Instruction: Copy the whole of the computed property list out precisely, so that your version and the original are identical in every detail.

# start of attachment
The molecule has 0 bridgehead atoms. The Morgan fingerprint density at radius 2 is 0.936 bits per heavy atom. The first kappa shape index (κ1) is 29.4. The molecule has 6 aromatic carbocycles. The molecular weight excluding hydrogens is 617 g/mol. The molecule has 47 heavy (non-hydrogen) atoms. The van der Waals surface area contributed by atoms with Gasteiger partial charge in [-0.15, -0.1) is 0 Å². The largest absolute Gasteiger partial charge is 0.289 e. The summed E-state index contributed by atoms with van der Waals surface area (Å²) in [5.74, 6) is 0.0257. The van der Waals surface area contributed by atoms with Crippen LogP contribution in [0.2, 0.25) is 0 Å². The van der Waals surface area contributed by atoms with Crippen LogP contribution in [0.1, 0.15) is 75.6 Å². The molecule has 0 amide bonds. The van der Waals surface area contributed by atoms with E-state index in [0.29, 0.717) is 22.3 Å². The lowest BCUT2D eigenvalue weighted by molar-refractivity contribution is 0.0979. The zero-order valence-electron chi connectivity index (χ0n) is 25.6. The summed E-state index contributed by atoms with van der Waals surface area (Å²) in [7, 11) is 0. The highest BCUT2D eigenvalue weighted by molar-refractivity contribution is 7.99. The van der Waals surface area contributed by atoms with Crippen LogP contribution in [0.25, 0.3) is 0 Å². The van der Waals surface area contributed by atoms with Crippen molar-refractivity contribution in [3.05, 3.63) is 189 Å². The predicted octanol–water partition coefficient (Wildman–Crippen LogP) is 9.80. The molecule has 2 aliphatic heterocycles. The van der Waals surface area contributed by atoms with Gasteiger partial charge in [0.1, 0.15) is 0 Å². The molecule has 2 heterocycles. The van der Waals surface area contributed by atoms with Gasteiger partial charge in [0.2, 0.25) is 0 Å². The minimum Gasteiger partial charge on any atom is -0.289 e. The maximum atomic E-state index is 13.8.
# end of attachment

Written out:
The molecule has 0 bridgehead atoms. The Morgan fingerprint density at radius 2 is 0.936 bits per heavy atom. The first kappa shape index (κ1) is 29.4. The molecule has 6 aromatic carbocycles. The molecular weight excluding hydrogens is 617 g/mol. The molecule has 47 heavy (non-hydrogen) atoms. The van der Waals surface area contributed by atoms with Gasteiger partial charge in [-0.15, -0.1) is 0 Å². The largest absolute Gasteiger partial charge is 0.289 e. The summed E-state index contributed by atoms with van der Waals surface area (Å²) in [5.74, 6) is 0.0257. The van der Waals surface area contributed by atoms with Crippen LogP contribution in [0.2, 0.25) is 0 Å². The van der Waals surface area contributed by atoms with Crippen LogP contribution in [0.1, 0.15) is 75.6 Å². The molecule has 0 amide bonds. The van der Waals surface area contributed by atoms with E-state index in [0.29, 0.717) is 22.3 Å². The lowest BCUT2D eigenvalue weighted by molar-refractivity contribution is 0.0979. The zero-order valence-electron chi connectivity index (χ0n) is 25.6. The summed E-state index contributed by atoms with van der Waals surface area (Å²) in [7, 11) is 0. The highest BCUT2D eigenvalue weighted by molar-refractivity contribution is 7.99. The van der Waals surface area contributed by atoms with Crippen LogP contribution in [0.25, 0.3) is 0 Å². The van der Waals surface area contributed by atoms with Crippen molar-refractivity contribution in [3.05, 3.63) is 189 Å². The predicted octanol–water partition coefficient (Wildman–Crippen LogP) is 9.80. The molecule has 2 aliphatic heterocycles. The van der Waals surface area contributed by atoms with Gasteiger partial charge in [0.1, 0.15) is 0 Å². The molecule has 2 heterocycles. The van der Waals surface area contributed by atoms with Gasteiger partial charge in [0.2, 0.25) is 0 Å². The minimum Gasteiger partial charge on any atom is -0.289 e. The maximum atomic E-state index is 13.8.